Translated and adapted by Ted Hughes.
What an absolutely fascinating prospect; a chance to watch what is, possibly, the oldest surviving Western play - A Greek tragedy first performed in 458 BC - produced by HOME, Manchester's newest theatre; a place dedicated to producing modern, innovative and challenging productions. Thus the question becomes; how can you marry HOME's ethos and values with those of Ancient Greece, whilst still making the play relevant, comprehensible and enjoyable? The answer is, even for the best of the best, with great difficulty. And so HOME had to find such a director for this project, and found a lady who is a self-confessed classicist and lover of this particular play, Blanche McIntyre, who should have been the ideal choice.
It is clear that she undoubtedly knows the play backwards, but sadly, along with a rather strange design choice, it left both me and my companion not fully understanding what we had just seen. [And I should mention that my companion last night was an actress who had already starred in a previous production of this play].
Allow me to elucidate just a little...
First of all The Oresteia in all its true glory is actually a trilogy, and as such is a very long and wordy piece (or pieces) of theatre. I have only seen this play once before, and it was a three hour performance not including intervals. HOME's version lasted for 1 hour and 45 minutes non-stop, and so it really is paramount that the telling of the story is made absolutely clear. They were using portions of a Ted Hughes translation. I am a great admirer of Ted Hughes's poetry, and know that there is great economy in his writing and chooses his words very carefully and deliberately; so the narrative should have been crystal clear, but sadly, Mr. Hughes's lines notwithstanding, it was a rather confusing production.
My primary misgiving was with the casting. As with all Greek dramas, they call for a large cast; kings, gods, armies, citizens, wives, lovers, and of course a chorus. For Home's version, they chose to use only 6 actors / actresses to play all the main roles; and this is where the confusion started and ended. Unless you know the storyline prior to watching this play, then you are more than just a little likely to be unsure at some point which character a certain actor is playing. It is not unusual these days to find actors doubling, but rarely playing three, or in one case here, four, different roles, with two actors playing roles written for the opposite gender. I have to admit that I am not a fan of doubling at the best of times, and, except for the obvious financial rationale, I simply don't understand why anyone would want to do it anyway.
The tone was set right from the beginning of this production when one actress, sitting high above the stage on a swing starts speaking as one character in a Welsh accent, but descends the swing as another character speaking in a Northern Irish accent.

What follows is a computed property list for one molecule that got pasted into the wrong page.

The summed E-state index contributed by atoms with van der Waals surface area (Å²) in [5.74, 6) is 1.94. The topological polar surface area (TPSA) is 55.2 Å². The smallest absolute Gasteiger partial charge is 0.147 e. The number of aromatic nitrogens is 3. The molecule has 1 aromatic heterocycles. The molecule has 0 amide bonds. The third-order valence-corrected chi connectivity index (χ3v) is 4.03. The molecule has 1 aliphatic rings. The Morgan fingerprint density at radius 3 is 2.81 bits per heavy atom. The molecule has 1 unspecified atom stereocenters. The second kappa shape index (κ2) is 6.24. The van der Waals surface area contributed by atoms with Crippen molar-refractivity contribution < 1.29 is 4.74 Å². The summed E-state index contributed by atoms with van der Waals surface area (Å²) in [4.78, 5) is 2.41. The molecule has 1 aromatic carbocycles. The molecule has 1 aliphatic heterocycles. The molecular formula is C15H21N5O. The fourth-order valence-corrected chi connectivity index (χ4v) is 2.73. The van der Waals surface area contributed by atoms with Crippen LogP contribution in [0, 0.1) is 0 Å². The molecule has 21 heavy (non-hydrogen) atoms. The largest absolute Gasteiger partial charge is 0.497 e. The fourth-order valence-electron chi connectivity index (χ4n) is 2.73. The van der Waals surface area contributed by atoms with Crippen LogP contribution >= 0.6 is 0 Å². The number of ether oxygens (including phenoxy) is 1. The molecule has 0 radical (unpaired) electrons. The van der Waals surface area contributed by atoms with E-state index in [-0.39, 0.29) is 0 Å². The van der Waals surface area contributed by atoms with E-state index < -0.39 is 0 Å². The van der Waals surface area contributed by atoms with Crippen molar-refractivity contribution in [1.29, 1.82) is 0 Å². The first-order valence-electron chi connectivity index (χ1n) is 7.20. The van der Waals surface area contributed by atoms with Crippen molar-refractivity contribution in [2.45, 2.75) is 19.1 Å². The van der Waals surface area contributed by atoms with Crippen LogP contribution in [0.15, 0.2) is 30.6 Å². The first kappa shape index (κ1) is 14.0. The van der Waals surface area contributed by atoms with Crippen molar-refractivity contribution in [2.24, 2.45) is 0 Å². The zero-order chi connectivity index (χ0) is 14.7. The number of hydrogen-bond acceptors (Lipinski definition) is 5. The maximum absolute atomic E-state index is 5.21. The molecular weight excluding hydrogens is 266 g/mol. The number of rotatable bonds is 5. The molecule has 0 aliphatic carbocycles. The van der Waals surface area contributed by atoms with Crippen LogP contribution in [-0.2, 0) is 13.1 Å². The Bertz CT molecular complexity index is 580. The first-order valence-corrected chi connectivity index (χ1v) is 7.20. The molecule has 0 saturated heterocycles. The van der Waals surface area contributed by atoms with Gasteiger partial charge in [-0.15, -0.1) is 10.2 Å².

The five main actors made the most of their parts, although the characterisations were somewhat different from what I remember of the more conventional interpretations last time. Not that they shouldn't be, in fact I did find that interesting and somehow refreshing. There was also some humour in this production too. This was a nice and welcome touch; there has to be some relief in a tragedy, just as every good farce has a moment here and there of seriousness. Even when, as was the case here, the tragedy is very clinical. Many murders, but not on stage, and never any blood, except for stained clothing. A deliberate choice; but then the female chorus, dressed in cleaners' aprons, enter with plastic seaside buckets containing red liquid and pour this over an already made sand castle. (??!!)
Ah yes, let's talk about the chorus. The chorus in this production were actually excellent. They worked as one, moved as one, and yet were also quite individual too. Without the chorus, this version would have fallen flat on its face. They were on stage for most of the time, had a lot to say and one section of the female chorus needed great movement / dance skills too. However, these were not actors, but members of the community. These are men and women who have given up their time, energy, enthusiasm and skill completely gratis. A massive taking off of my hat to you all; but utter and complete shame on HOME for even thinking that doing this is acceptable. If you can't afford to pay your actors, find a play that has a smaller cast!
The set design was stark, bleak, angular and minimalistic. Like so many modern designs it is full of metaphor and symbolism. The use of mood music and innovative lighting helping to create these effects. I have to admit to liking the dark grey gravel floor covering and how it was used. However, once again, like so many of the productions in this style, the set was at odds with the costumes, which were at odds with the actual words being spoken by the cast. The play speaks of oracles, Gods, furies, altars, sacrifices, whilst the costumes were mostly contemporary, and the set futuristic (?). Why did some of the women wear Greek toga-style dresses, and some wear duffle jackets or track suits? And why did Agamemnon have to wear something paramilitary just because he is the ruler?
It's a good story, a story that transcends era. As the programme notes indicate, the story is as relevant now as it was then, with crises and war knocking on our front door now in the form of Syrian refugees. It's a story that resonates, asks questions about power and morality, so why was it so difficult to get these messages across?
My overall feeling is that director Blanche McIntyre was so wrapped up in her love of this text, that allegory, imagery, symbolism, and let's face it, budget, finally got in the way.
Reviewer: Mark Dee
Reviewed: 28th October 2015
Photo by Graeme Cooper